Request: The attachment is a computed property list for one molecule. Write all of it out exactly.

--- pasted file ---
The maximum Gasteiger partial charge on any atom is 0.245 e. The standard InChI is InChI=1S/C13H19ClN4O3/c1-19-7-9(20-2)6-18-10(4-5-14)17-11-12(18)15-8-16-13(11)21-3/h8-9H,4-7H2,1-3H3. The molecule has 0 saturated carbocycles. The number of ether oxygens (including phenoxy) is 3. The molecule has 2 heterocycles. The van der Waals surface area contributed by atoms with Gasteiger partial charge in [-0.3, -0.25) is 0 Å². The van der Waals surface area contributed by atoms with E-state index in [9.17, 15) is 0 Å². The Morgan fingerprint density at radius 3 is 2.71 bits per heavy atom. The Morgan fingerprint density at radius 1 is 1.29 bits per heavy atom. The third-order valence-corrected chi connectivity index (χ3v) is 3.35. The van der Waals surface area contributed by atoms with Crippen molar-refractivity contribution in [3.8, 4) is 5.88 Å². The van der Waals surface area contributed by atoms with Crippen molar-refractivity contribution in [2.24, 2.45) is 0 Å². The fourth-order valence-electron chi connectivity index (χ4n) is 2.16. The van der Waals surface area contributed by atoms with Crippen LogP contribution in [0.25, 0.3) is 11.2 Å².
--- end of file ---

The maximum Gasteiger partial charge on any atom is 0.245 e. The standard InChI is InChI=1S/C13H19ClN4O3/c1-19-7-9(20-2)6-18-10(4-5-14)17-11-12(18)15-8-16-13(11)21-3/h8-9H,4-7H2,1-3H3. The molecule has 0 saturated carbocycles. The number of ether oxygens (including phenoxy) is 3. The molecule has 2 heterocycles. The van der Waals surface area contributed by atoms with Gasteiger partial charge in [-0.3, -0.25) is 0 Å². The van der Waals surface area contributed by atoms with E-state index in [9.17, 15) is 0 Å². The Morgan fingerprint density at radius 3 is 2.71 bits per heavy atom. The Morgan fingerprint density at radius 1 is 1.29 bits per heavy atom. The third-order valence-corrected chi connectivity index (χ3v) is 3.35. The van der Waals surface area contributed by atoms with Crippen molar-refractivity contribution in [3.8, 4) is 5.88 Å². The van der Waals surface area contributed by atoms with Crippen molar-refractivity contribution in [2.24, 2.45) is 0 Å². The fourth-order valence-electron chi connectivity index (χ4n) is 2.16. The van der Waals surface area contributed by atoms with Crippen LogP contribution in [0.25, 0.3) is 11.2 Å².